General Motors Company Mission Statement

GM is a multinational corporation engaged in socially responsible operations, worldwide. It is dedicated to provide products and services of such quality that our customers will receive superior value while our employees and business partners will share our success and our stockholders will receive a sustained superior return on their investment.

Commentary: Such mission statements are often excessive. Their claims are too good to be true; they operate on a check list mentality guaranteeing a share of success to every constituency; and they are unnecessarily defensive. Mission statements should not strain credibility. Oh, by the way, what does GM make?

Wal-Mart Company Mission Statement

Our mission is to enhance and integrate our supplier diversity programs into all of our procurement practices and to be an advocate for minority and women-owned businesses.

Commentary: Many would not know what they are talking about or recognize that this is how Wal-Mart sees itself in public but not how its customers or employees perceive them. Besides, what happened to the champion of low prices and rollbacks?

Walt Disney Company Mission Statement

The mission of the Walt Disney company is to be one of the world’s leading producers and providers of entertainment and information. Using our portfolio of brands to differentiate our content, services and consumer products, we seek to develop the most creative, innovative and profitable entertainment experiences and related products in the world.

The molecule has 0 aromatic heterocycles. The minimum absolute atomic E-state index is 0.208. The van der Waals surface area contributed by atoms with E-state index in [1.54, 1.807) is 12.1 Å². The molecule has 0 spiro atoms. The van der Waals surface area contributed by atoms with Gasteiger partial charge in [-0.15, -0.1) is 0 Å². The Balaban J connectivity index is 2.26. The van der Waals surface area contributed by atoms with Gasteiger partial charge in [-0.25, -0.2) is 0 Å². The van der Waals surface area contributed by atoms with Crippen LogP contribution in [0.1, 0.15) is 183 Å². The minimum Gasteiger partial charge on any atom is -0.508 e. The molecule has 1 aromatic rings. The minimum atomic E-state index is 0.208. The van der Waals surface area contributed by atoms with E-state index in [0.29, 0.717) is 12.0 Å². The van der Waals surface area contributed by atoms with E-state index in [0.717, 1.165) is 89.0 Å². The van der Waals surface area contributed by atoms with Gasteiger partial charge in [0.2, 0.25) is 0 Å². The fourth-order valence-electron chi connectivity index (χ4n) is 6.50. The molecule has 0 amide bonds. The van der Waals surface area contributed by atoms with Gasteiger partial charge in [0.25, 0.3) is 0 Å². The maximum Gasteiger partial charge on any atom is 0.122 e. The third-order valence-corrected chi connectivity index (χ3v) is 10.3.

Commentary: Many years earlier before all this corporate gobbledygook took over, Walt Disney himself described his mission statement simply as: "To Make People Happy."

Newport News Shipbuilding and Drydock Company Mission Statement

We will build great ships. At a profit if we can. At a loss if we must .But we will build great ships.
Commentary: What grit and determination! Not many companies have it; even fewer would claim it.

Columbia Southern University Mission Statement

To change lives through education, and to meet the needs of adult learners in a way unmatched in higher education.
Commentary: Clear cut decision to have its mission driven by its coupling of market segment to its electronic delivery system, and to change lives in the process. Smart and whole.

Starbucks Company Mission Statement

To inspire and nurture the human spirit—one person, one cup, one neighborhood at a time.

Commentary: This is an ambitious example of a mission statement trying to change our entire sense of a cup of coffee—to be uplifting and nurturing, to be a builder of neighborhoods, not to be frenzied about its all happening but gradual and caring. The clear suggestion is that a cup of Starbucks makes you a nicer person.

What general conclusions about the sampling above can we come to?

• One size does not fit all.
• The variety is startling and unpredictable.
• The display inhabits a range from the traditional stuffy versions to a midpoint of adjusted statements and finally to short, radical, forceful and direct versions that read like an assertive rallying cries.
• Stylistically they also range from long paragraphs to one sentence short statements; from ponderous, heavy and serious proclamations to shoot from the hip almost irreverent quips.